• Wheeler, Gerald F., and William P. Crummett. “The vibrating string controversy.” American Journal of Physics 55.1 (1987): 33-37 Link

  • Zeeman, E. C. “Controversy in science: on the ideas of Daniel Bernoulli and René Thom.” Nieuw Arch. Wisk 11 (1993): 257.Link


How to find a needle in a haystack?


  • Craswell, Keith J. “How to Find a Needle in a Haystack.” The Two-Year College Mathematics Journal 4.3 (1973): 18-21.Link (Unfortunately requires institutional/subscription based login.)


Marriage, Set theory and combinatorics?


  • Hall’s Marriage Theorem,, Retrieved 08:32, April 22, Link
  • Fables of Data Science — Hall’s Marriage Theorem,, Retrieved 08:35, April 22, Link


Let’s go to space. Do extra-terrestrial, alien society exist and how many are detectable? Turns out this can be estimated using Drakes Equation, albeit with uncertainities.


  • Drake Equation - SETI Link
  • Are we alone in the universe? Revisiting the Drake equation Link


Say a new product is introduced in a market. How does it get adopted in a population and what is its sales prediction?


  • Bass, Frank M. “A new product growth for model consumer durables.” Management science 15.5 (1969): 215-227. Link-1, Link-2

PS: It is one of the most highly cited work in management sciences!


Getting into Operations Research, Logistics and Fleet management to find optimal routes for vehicles when visiting multiple set of locations. The seminal work in the area was called the “The Truck Dispatching Problem”, which later became, what is now known as, “Vehicle Routing Problem (VRP)”. This is a slightly complicated version of The Travelling Salesman problem discussed on 13/04/2021.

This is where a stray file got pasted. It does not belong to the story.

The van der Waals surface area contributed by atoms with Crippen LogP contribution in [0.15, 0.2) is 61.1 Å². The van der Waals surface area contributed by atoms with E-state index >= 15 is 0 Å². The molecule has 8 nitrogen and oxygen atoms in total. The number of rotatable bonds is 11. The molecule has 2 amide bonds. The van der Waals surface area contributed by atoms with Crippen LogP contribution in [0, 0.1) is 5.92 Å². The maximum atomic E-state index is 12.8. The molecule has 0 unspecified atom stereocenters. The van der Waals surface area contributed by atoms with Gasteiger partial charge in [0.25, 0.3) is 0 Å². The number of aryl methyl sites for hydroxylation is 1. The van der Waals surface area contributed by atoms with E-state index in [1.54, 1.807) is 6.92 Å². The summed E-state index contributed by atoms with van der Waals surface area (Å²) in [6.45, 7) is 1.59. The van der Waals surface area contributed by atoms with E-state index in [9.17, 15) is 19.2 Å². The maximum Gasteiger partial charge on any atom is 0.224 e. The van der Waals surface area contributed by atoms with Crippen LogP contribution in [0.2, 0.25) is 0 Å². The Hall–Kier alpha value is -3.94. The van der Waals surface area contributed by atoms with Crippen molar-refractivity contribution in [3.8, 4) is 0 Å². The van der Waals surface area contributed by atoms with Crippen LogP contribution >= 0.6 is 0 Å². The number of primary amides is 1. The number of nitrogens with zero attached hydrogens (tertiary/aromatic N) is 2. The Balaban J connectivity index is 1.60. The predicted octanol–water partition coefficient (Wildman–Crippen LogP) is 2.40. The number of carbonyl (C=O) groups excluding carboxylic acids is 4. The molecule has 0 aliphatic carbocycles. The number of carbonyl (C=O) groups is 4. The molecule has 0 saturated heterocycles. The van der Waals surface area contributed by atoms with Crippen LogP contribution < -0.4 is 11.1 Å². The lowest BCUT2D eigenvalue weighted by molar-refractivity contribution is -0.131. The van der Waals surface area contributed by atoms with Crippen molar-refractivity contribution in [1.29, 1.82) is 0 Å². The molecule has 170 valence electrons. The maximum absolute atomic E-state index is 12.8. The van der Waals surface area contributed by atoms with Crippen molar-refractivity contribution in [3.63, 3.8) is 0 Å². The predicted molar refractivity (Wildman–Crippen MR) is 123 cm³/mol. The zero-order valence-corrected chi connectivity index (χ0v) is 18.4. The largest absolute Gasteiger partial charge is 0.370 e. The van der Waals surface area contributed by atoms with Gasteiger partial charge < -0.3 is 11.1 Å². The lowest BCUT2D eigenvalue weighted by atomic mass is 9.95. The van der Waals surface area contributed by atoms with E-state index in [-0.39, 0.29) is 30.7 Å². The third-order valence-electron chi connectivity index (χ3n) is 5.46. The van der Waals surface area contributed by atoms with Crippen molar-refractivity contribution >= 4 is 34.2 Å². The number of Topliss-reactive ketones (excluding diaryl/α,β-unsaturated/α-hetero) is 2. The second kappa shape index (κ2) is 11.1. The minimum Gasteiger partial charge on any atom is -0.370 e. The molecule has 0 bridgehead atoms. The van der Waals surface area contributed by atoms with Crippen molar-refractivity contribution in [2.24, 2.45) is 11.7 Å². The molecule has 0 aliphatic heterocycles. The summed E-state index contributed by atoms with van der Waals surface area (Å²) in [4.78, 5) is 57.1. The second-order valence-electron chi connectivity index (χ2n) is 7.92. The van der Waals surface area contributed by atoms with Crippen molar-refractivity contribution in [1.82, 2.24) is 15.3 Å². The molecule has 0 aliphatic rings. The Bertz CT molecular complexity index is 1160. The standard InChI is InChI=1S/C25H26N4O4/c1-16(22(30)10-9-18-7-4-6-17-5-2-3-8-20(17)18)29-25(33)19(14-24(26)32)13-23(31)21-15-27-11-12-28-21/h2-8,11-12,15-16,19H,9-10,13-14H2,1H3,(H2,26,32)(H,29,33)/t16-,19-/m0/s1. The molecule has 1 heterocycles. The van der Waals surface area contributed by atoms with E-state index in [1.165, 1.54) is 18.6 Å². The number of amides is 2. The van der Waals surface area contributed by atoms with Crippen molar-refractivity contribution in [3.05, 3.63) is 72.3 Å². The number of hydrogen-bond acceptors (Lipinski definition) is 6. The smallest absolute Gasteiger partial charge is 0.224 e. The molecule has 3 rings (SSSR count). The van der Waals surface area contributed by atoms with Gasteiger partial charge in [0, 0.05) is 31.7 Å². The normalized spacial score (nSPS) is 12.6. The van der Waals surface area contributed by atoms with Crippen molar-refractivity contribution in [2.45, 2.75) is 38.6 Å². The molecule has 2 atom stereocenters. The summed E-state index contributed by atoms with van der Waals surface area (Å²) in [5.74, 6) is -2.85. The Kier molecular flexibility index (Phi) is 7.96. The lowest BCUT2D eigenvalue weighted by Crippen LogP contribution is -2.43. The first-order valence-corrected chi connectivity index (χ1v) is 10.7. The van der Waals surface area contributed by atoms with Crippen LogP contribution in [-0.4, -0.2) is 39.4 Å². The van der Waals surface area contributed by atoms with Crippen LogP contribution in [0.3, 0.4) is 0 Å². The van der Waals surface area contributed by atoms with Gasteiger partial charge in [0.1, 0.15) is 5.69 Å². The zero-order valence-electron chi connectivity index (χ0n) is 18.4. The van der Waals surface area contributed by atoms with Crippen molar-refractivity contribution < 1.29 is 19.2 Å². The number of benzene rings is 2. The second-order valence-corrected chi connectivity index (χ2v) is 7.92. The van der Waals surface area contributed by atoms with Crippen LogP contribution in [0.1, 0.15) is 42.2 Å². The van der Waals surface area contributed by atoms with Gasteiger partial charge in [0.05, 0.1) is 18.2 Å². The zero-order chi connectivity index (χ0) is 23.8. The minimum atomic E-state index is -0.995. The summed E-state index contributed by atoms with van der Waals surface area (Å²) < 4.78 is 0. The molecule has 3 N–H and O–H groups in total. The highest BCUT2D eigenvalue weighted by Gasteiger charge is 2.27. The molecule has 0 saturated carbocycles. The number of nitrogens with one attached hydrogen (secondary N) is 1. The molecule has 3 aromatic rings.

• Dantzig, George B., and John H. Ramser. “The truck dispatching problem.” Management science 6.1 (1959): 80-91. Link
  • Google OR Tools - Vehicle Routing Problems Link (Follow the link for some really cool examples)


In to the world of mathematical optimization. One very interesting application is use of multiobjective optimization techniques for Municipal Solid Waste Management Systems in cities.


  • Sudha, Goel. “Municipal solid waste management (MSWM) in India a critical review.” J Environ Sci Eng 50.4 (2008): 319-328.Link-1 Link-2
  • Chinchodkar, K. N., and Omprakash S. Jadhav. “Development of mathematical model for the solid waste management on dumping ground at Mumbai for the reduction of existence cost.” International Journal of Statistics and Systems 12.1 (2017): 145-155. Link


Diving in to Botany. Mathematical modelling and plant growth analysis.


  • Hunt, R., et al. “A modern tool for classical plant growth analysis.” Annals of botany 90.4 (2002): 485-488. Link
  • Evans, George Clifford. The quantitative analysis of plant growth. Vol. 1. Univ of California Press, 1972.


Differential equations to model interactions between two species, where one is a predator and other is a prey.


  • Frank Hoppensteadt (2006) Predator-prey model. Scholarpedia, 1(10):1563. Link


Mathematically modelling a modern war. Fun fact, chimpanzees intuitively follow this before engaging into a fight with another troop of chimpanzees.


  • Bellany, Ian. “Modelling war.” Journal of peace research 36.6 (1999): 729-739.Link
  • Wilson, Michael L., Nicholas F. Britton, and Nigel R. Franks. “Chimpanzees and the mathematics of battle.” Proceedings of the Royal Society of London. Series B: Biological Sciences269.1496 (2002): 1107-1112. Link